• @CodenameV @kormyen Rescued…During the 50’s? Even today is not easy to come up with any rescuing effort for airplanes that crashed in middle of the ocean. It actually took 2 years for the black boxes of the Air France plane that crashed in 2009 to be found (… imagine back then who long could that take!

          No…there shouldn’t be any hopes to be rescued during the time Bioshock takes place. Besides, unlike the needle example, you entered the bathysphere yourself. The game never took control of Jack. Perhaps you just felt curious to take a peek and the bathysphere closed up behind you. Who can say, really?

          And there’s more: doesn’t the lighthouse’s door close once you get in? How could you be rescued then?

          Anyways, same explanation for the needle could also apply here. The same way Fontaine commanded you to drop that plane, he could have easily commended you to enter the bathysphere.

          That’s why, all in all, I do not see a plot hole here.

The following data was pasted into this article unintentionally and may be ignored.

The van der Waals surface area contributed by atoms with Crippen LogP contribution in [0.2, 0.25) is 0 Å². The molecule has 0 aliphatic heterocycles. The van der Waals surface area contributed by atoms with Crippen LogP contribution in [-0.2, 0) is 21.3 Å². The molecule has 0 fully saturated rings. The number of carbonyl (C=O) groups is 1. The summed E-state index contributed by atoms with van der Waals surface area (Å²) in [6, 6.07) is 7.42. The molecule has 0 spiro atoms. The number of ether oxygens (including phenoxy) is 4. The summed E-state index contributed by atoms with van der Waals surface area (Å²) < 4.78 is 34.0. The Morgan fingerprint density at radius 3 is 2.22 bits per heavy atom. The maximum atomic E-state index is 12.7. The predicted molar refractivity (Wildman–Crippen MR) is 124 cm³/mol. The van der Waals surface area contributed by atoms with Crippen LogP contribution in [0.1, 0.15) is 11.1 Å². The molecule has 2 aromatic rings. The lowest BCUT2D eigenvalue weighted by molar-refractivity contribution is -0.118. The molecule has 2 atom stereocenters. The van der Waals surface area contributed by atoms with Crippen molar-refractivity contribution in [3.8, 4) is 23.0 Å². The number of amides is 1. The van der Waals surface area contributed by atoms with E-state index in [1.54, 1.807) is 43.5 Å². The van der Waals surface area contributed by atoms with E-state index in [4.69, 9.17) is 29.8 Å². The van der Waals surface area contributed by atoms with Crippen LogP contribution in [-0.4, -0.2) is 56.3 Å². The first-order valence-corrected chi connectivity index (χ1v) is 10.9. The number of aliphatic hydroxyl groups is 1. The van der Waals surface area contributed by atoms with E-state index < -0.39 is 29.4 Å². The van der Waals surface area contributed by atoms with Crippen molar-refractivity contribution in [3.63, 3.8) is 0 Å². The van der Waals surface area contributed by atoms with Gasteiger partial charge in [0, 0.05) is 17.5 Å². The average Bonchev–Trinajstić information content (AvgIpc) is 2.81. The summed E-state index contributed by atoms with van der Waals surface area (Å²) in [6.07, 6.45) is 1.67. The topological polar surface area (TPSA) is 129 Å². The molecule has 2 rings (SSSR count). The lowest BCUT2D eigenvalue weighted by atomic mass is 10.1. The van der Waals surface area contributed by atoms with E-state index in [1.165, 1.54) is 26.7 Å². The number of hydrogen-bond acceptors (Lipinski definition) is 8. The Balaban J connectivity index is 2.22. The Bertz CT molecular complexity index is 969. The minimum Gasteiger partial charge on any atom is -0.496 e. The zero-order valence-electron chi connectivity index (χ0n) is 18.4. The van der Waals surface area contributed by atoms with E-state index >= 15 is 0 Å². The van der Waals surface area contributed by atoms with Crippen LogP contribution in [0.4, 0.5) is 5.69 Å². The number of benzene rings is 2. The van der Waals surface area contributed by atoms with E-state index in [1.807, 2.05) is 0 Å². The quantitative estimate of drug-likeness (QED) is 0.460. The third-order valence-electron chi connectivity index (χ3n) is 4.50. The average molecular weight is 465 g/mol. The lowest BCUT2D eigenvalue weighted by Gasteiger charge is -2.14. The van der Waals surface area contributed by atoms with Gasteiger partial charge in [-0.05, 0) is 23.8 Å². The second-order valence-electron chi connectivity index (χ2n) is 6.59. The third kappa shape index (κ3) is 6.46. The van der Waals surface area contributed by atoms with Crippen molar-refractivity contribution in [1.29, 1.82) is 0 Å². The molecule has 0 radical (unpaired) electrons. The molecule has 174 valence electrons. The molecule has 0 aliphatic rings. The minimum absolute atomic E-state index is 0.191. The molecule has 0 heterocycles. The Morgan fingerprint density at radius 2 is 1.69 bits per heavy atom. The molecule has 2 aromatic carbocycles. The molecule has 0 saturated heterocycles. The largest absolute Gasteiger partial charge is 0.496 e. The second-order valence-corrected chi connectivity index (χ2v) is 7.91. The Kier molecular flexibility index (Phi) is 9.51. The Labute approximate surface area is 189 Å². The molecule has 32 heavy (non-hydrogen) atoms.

• CodenameV

           @frpcordeiro  @CodenameV  @kormyen I’m not calling this a plot hole, I’m calling it a disconnect between player motivations and linear storytelling. I will grant you the bathysphere case — though I would still not be so quick to push the level within the bathysphere (am I not to look for survivors?). But I cannot grant the needle, nor the fact that Jack literally consumes garbage, nor the fact that Atlas somehow witnesses every action you make, despite lacking sight of you.
          The needle can be explained by the — crazy! — plot twist, but up until the twist is revealed, there remains incredible dissonance. Up until the twist, Jack is probably one of the most unabashedly stupid protagonists in any game. He will eat garbage for fun, and he will jam needles into his arm senselessly. 
          Beyond this, Bioshock also violates its own tone. The visuals depict a decrepit Utopia, a place fallen to ruin for curious reasons. The tone is somber, ruminative. The atmosphere invites you to question the causes for Rapture’s demise. Yet, there are no silly slides, or carnival rides or playgrounds — the visuals do not evoke a sense of *fun*. But that’s what I actively experience when I play Bioshock. It is less a ponderous and intelligent story than it is a fun frolic through a run-down city. I’m chuckin’ bees from my hands and clobbering dudes with wrenches, lightin’ oil on fire and shootin’ rockets!